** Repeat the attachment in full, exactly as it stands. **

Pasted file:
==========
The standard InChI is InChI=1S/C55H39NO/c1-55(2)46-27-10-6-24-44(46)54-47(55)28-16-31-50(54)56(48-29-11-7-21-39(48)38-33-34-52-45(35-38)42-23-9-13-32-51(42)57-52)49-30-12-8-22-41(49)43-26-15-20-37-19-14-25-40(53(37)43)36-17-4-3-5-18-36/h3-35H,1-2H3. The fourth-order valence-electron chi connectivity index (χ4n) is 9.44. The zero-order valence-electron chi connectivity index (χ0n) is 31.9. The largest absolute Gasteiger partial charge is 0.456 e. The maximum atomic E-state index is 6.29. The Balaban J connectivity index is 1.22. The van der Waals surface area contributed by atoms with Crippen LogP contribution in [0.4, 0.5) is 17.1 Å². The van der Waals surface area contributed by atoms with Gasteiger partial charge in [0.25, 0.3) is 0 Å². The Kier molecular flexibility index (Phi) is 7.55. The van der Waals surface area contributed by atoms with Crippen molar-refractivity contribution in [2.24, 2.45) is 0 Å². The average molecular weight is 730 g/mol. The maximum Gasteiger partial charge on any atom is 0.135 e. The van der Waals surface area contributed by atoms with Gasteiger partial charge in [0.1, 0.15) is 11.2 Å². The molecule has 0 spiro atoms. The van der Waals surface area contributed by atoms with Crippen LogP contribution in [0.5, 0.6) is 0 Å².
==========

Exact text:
The standard InChI is InChI=1S/C55H39NO/c1-55(2)46-27-10-6-24-44(46)54-47(55)28-16-31-50(54)56(48-29-11-7-21-39(48)38-33-34-52-45(35-38)42-23-9-13-32-51(42)57-52)49-30-12-8-22-41(49)43-26-15-20-37-19-14-25-40(53(37)43)36-17-4-3-5-18-36/h3-35H,1-2H3. The fourth-order valence-electron chi connectivity index (χ4n) is 9.44. The zero-order valence-electron chi connectivity index (χ0n) is 31.9. The largest absolute Gasteiger partial charge is 0.456 e. The maximum atomic E-state index is 6.29. The Balaban J connectivity index is 1.22. The van der Waals surface area contributed by atoms with Crippen LogP contribution in [0.4, 0.5) is 17.1 Å². The van der Waals surface area contributed by atoms with Gasteiger partial charge in [0.25, 0.3) is 0 Å². The Kier molecular flexibility index (Phi) is 7.55. The van der Waals surface area contributed by atoms with Crippen molar-refractivity contribution in [2.24, 2.45) is 0 Å². The average molecular weight is 730 g/mol. The maximum Gasteiger partial charge on any atom is 0.135 e. The van der Waals surface area contributed by atoms with Gasteiger partial charge in [0.1, 0.15) is 11.2 Å². The molecule has 0 spiro atoms. The van der Waals surface area contributed by atoms with Crippen LogP contribution in [0.5, 0.6) is 0 Å².